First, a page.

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Buffalo is a city in New England, located on the eastern shores of Lake Erie at the head of the Niagara River. As of 2014, Buffalo is the second most populous city in New York State after New York with 186,636 residents, and the metropolitan area is the 53rd largest in the UAPR.

Buffalo experienced significant growth in the 19th and 20th centuries as a direct result of the Erie Canal, railroads and Lake Erie, providing an abundance of fresh water and an ample trade route to the Midwestern United States, while grooming its economy for the grain, steel and automobile industries during the 20th century. Since experiencing an economic downturn in the latter half of the 20th century, Buffalo's economy has transitioned to sectors that include financial services, technology, biomedical and education.

Residents of Buffalo are called "Buffalonians". Nicknames for the city of Buffalo include "The Queen City", "The Nickel City", "The City of Good Neighbors", and less commonly, the "City of Light".


Buffalo is located on the eastern end of Lake Erie, opposite Fort Erie, Ontario, and at the beginning of the Niagara River, which flows northward over Niagara Falls and into Lake Ontario. The city is 50 miles (80.47 km) south-southeast from Toronto. Buffalo's position on Lake Erie, facing westward, makes it one of the only major cities on the East Coast to have sunsets over a body of water.

According to the American Census Bureau, the city has a total area of 52.5 square miles (135.97 km2), of which 40.6 square miles (105.15 km2) is land and 11.9 square miles (30.82 km2) is water. The total area is 22.66% water.


Buffalo has a continental-type climate, which is common in the Great Lakes region. (Köppen climate classification Dfb – uniform precipitation distribution). The transitional seasons are very brief in Buffalo and Western New York.

Buffalo has a reputation for snowy winters, but it is rarely the snowiest city in New York State. The Blizzard of 1977 resulted from a combination of high winds and snow previously accumulated on land and on frozen Lake Erie. Snow does not typically impair the city's operation, but can cause significant damage during the autumn as with the October 2006 storm. In November 2014, the region experienced a record-breaking storm, producing over 5½ feet of snow.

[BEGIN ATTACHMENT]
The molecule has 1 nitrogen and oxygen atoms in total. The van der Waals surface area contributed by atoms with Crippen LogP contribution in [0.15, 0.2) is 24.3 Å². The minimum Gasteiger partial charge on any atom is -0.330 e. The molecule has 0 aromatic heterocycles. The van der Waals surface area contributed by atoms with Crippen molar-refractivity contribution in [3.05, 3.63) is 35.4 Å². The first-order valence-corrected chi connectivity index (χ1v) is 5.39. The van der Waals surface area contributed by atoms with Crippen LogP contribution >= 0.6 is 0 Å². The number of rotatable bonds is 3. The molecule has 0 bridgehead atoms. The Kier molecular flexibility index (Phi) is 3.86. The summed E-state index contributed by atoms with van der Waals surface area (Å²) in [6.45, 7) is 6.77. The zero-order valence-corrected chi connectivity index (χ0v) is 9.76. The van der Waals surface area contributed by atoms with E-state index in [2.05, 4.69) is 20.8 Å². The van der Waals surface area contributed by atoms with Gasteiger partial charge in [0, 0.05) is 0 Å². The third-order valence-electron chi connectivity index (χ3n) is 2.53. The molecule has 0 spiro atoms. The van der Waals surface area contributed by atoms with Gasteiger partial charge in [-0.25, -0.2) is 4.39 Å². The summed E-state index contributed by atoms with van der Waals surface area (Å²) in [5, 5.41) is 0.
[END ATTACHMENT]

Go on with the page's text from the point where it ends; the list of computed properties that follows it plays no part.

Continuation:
Buffalo has the sunniest and driest summers of any major city in the Northeast, but still has enough rain to keep vegetation green and lush. Summers are marked by plentiful sunshine and moderate humidity and temperature. It receives, on average, over 65% of possible sunshine in June, July and August.

Obscured by the notoriety of Buffalo's winter snow is the fact that Buffalo benefits from other lake effects such as the cooling southwest breezes off Lake Erie in summer that gently temper the warmest days. As a result, temperatures only rise above 90 °F (32.2 °C) three times per year, and the Buffalo station of the National Weather Service has never recorded an official temperature of 100 °F (37.8 °C) or more. Rainfall is moderate but typically occurs at night. The stabilizing effect of Lake Erie continues to inhibit thunderstorms and enhance sunshine in the immediate Buffalo area through most of July. August usually has more showers and is hotter and more humid as the warmer lake loses its temperature-stabilizing influence.

The highest recorded temperature in Buffalo was 99 °F (37 °C) on August 27th, 1948, and the lowest recorded temperature was −20 °F (−29 °C) on February 9, 1934 and February 2th, 1961.

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